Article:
The dad of one of my best friends likes to play golf. As long as I have known him, he has worn Polo shirts, driven a nice car, and held true to his Republican and Presbyterian ideals. He has two sons, including my friend, both of whom have gone never against family tradition. As adults, both maintain the same upper-middle class lifestyle, and both now live on golf courses. Their political and religious beliefs remain pretty much in line with those they “inherited” from their father.
Rebels and “degenerates” and “black sheep” get all of the attention, but my suspicion is that most children are heavily influenced by those that raise them. They, in fact, in ways conscious and unconscious, become reflections of their in-home models. Most children embed the behaviors, attitudes, and flaws of their parents or guardians, whether they are biologically related or not. That’s my theory.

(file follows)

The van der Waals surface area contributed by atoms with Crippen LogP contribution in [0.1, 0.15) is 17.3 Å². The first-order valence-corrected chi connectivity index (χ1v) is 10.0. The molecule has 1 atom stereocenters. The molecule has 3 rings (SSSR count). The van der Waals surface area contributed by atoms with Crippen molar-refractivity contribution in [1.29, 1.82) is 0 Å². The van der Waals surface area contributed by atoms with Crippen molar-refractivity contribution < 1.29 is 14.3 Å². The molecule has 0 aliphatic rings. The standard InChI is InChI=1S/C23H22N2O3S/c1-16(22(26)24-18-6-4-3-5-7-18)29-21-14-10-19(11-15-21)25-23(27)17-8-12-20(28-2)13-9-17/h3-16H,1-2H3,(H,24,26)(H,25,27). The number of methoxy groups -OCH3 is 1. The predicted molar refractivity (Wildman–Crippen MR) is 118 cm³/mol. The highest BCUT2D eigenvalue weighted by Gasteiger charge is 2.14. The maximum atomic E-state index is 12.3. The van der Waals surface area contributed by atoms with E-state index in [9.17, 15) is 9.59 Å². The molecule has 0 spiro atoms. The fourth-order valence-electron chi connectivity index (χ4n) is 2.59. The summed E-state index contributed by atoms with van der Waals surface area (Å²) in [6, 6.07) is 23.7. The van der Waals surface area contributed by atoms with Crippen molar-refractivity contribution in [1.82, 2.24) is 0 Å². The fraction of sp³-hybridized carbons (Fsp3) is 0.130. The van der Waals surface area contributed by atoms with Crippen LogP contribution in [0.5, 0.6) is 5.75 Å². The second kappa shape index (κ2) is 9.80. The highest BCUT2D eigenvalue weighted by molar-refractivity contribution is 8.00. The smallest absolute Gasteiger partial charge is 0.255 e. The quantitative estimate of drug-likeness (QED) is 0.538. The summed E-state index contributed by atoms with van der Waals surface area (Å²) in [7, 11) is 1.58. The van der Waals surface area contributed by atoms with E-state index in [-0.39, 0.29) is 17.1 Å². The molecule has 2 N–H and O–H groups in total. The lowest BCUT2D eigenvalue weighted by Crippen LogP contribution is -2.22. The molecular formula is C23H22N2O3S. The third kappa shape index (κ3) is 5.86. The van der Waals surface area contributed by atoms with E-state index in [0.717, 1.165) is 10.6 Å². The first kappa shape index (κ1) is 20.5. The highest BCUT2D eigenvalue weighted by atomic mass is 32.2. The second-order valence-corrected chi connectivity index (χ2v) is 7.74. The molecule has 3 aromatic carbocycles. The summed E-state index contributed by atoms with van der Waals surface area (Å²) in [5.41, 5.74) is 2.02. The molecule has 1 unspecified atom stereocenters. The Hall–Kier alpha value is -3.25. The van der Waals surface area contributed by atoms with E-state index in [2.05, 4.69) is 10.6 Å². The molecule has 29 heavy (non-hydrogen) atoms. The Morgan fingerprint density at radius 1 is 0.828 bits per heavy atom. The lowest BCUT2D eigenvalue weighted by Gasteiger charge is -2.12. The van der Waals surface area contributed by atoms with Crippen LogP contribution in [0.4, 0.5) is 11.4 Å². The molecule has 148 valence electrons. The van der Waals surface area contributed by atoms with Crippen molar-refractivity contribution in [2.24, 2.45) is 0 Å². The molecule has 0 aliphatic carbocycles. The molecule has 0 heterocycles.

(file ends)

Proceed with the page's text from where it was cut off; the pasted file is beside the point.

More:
And at the same time, forces outside of the home domain are credited for having more influence on the shaping of character. Granted, peer pressure is real, but it’s also situational and temporary. The family “pressure” of how one is raised transcends contexts and, in most cases, has lifelong effects. How unusual is it, for example, for individuals even in their 30s and 40s to be dealing with issues related to childhood and how they were raised? Not very unusual at all, I would suggest.
In many ways, adult children still feel tethered to the traditions of family. More importantly, sometimes adult children do not feel the tethering, but that by no means indicates that the tethering no longer exists. Most people, at least to a certain degree, like being independent agents, but most people also fail to recognize how powerfully family influence affects anyone’s ability to be truly “free.”
In what ways are you still tethered to your family?
“A bird on a tether, no matter how long the rope, can always be pulled back.” -- Ronald Reagan